Felix Klieser, on his new album Beyond Words, focuses on the language of music, the stories that it tells – all without any words at all. He places the emphasis on the images that arise before our mind’s eye when listening to the music, on the emotions triggered by the music. For Beyond Words the hornist has chosen various arias by Bach, Vivaldi, Handel and Gluck, each of which describes the various, self-contained musical worlds they encompass in a very individual manner.
For many listeners, the repertoire will probably conjure up memories, since many people will be very familiar with Handel’s Hallelujah Chorus and Ombra mai fù or Bach’s Bereite dich Zion and Wohl mir, dass ich Jesum habe. On this album, they will hear them in a very different form: the choice of Baroque arias and chorales by the master composers Johann Sebastian Bach, Antonio Vivaldi and George Frideric Handel gives the horn the role of the human voice, allowing it to trace the melodic flow and imitate the sound of the voice. Klieser is accompanied by the CHAARTS Chamber Artists ensemble, founded in 2010 in Zurich. The musicians are able, in harmony with Klieser’s soft timbre, to breath new life into the Baroque works with their modern instruments.
What is really important for his album however is not virtuosity, but tonal expression, according to Felix Klieser: “It needs to be easy to put into action. The songfulness and the expressive range of sound should always be at the heart, always be the focus.” Listeners are being told a story that is open to any interpretation at all, and this allows them to immerse themselves in a purely musical world. “They don’t have to know what is happening content-wise, just let themselves be led by the music.”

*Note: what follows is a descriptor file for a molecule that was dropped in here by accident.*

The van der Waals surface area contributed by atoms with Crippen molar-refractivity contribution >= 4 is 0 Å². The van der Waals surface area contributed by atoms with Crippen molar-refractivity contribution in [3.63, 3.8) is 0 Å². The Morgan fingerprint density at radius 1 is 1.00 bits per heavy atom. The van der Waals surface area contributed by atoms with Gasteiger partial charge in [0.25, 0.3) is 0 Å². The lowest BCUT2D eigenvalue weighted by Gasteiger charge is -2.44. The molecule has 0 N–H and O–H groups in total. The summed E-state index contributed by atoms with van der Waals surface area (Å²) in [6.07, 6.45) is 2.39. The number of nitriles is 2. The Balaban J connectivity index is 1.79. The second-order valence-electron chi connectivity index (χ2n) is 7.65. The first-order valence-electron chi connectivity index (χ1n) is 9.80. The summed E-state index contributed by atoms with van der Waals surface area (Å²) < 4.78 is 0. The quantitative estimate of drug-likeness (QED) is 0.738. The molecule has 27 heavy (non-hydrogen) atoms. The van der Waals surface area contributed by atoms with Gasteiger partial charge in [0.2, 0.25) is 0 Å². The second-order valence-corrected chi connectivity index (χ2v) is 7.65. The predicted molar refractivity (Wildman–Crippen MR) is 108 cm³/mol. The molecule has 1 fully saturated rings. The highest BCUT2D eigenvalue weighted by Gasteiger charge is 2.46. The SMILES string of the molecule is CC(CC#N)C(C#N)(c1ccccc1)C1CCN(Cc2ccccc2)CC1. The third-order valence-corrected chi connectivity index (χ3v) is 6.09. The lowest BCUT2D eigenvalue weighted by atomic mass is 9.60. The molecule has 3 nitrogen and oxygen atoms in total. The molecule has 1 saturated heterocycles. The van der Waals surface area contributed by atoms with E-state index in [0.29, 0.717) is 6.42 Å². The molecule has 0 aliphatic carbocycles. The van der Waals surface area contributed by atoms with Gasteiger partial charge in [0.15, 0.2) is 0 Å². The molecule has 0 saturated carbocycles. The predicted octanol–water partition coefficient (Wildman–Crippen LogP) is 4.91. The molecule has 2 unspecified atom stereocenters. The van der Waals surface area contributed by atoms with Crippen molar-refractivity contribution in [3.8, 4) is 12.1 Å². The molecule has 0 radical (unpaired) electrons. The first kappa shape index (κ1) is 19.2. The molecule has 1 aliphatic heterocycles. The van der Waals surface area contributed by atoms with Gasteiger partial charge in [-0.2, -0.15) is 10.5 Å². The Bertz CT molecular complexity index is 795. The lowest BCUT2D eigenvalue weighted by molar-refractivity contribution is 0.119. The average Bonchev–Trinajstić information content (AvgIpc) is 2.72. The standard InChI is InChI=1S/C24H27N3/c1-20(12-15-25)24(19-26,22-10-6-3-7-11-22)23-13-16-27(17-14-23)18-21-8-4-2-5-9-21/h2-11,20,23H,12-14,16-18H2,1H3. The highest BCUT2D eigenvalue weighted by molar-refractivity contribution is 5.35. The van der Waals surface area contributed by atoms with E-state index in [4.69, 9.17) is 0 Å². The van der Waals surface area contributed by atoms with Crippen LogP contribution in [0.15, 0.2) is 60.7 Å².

From the point of view of content, the stories told in the arias could hardly be more different. They tell of praise and worship, of horrible fates and freedom lost; problems that were in existence when the works were composed and that are still relevant to this day. “When we play music that is very old, we are communicating with means of expression that people had long before there were such things as smartphones, or airplanes or cars – and yet the subject of music back then was no different to today. That seems to be something that can still move us today, and I find that fascinating.”
The universal, connecting element attributed to music that still seems up-to-date across the centuries is not down to the language of words. It lies in the language of its sound and the associations, emotions and stories that are being related. “You don’t need years of music training in order to connect with music. As a performer, it’s not important what you’re trying to communicate, but the fact that you succeed in getting your message across,” says Klieser, who is an expert in that language like no other. Through Beyond Words he has created a sphere beyond the language – he speaks through music and melody alone.